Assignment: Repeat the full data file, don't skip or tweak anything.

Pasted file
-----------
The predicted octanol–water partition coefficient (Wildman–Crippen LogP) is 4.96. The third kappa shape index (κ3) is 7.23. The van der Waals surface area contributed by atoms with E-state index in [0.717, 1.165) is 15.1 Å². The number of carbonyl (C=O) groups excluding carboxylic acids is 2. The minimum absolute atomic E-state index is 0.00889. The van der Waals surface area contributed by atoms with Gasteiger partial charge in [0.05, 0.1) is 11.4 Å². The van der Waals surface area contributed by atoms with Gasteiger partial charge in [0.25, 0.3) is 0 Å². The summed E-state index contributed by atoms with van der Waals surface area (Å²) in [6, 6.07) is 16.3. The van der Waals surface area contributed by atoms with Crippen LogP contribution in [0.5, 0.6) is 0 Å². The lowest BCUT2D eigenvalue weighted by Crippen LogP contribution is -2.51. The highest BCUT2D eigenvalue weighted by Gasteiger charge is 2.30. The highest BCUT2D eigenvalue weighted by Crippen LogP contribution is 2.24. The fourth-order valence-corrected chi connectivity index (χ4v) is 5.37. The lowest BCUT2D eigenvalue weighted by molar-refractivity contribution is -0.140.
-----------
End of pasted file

The predicted octanol–water partition coefficient (Wildman–Crippen LogP) is 4.96. The third kappa shape index (κ3) is 7.23. The van der Waals surface area contributed by atoms with E-state index in [0.717, 1.165) is 15.1 Å². The number of carbonyl (C=O) groups excluding carboxylic acids is 2. The minimum absolute atomic E-state index is 0.00889. The van der Waals surface area contributed by atoms with Gasteiger partial charge in [0.05, 0.1) is 11.4 Å². The van der Waals surface area contributed by atoms with Gasteiger partial charge in [0.25, 0.3) is 0 Å². The summed E-state index contributed by atoms with van der Waals surface area (Å²) in [6, 6.07) is 16.3. The van der Waals surface area contributed by atoms with Crippen LogP contribution in [0.5, 0.6) is 0 Å². The lowest BCUT2D eigenvalue weighted by Crippen LogP contribution is -2.51. The highest BCUT2D eigenvalue weighted by Gasteiger charge is 2.30. The highest BCUT2D eigenvalue weighted by Crippen LogP contribution is 2.24. The fourth-order valence-corrected chi connectivity index (χ4v) is 5.37. The lowest BCUT2D eigenvalue weighted by molar-refractivity contribution is -0.140.